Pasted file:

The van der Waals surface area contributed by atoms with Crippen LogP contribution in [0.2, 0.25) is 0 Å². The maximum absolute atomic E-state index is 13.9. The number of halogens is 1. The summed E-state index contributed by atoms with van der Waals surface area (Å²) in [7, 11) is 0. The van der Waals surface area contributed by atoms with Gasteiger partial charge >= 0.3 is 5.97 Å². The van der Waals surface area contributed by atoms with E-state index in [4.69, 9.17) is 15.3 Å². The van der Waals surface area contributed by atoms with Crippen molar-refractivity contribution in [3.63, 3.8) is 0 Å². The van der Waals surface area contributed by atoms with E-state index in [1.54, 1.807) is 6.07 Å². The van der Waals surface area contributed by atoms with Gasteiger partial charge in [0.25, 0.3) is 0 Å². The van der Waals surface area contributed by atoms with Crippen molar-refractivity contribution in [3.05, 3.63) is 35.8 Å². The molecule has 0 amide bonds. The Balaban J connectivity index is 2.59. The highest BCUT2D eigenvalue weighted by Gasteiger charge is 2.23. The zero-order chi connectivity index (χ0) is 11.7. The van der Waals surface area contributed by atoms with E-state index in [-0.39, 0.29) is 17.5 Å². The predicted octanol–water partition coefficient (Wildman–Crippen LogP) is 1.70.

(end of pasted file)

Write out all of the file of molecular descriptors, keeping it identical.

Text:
The van der Waals surface area contributed by atoms with Crippen LogP contribution in [0.2, 0.25) is 0 Å². The maximum absolute atomic E-state index is 13.9. The number of halogens is 1. The summed E-state index contributed by atoms with van der Waals surface area (Å²) in [7, 11) is 0. The van der Waals surface area contributed by atoms with Gasteiger partial charge >= 0.3 is 5.97 Å². The van der Waals surface area contributed by atoms with E-state index in [4.69, 9.17) is 15.3 Å². The van der Waals surface area contributed by atoms with Crippen molar-refractivity contribution in [3.63, 3.8) is 0 Å². The van der Waals surface area contributed by atoms with E-state index in [1.54, 1.807) is 6.07 Å². The van der Waals surface area contributed by atoms with Gasteiger partial charge in [0.25, 0.3) is 0 Å². The van der Waals surface area contributed by atoms with Crippen molar-refractivity contribution in [3.05, 3.63) is 35.8 Å². The molecule has 0 amide bonds. The Balaban J connectivity index is 2.59. The highest BCUT2D eigenvalue weighted by Gasteiger charge is 2.23. The zero-order chi connectivity index (χ0) is 11.7. The van der Waals surface area contributed by atoms with E-state index in [-0.39, 0.29) is 17.5 Å². The predicted octanol–water partition coefficient (Wildman–Crippen LogP) is 1.70.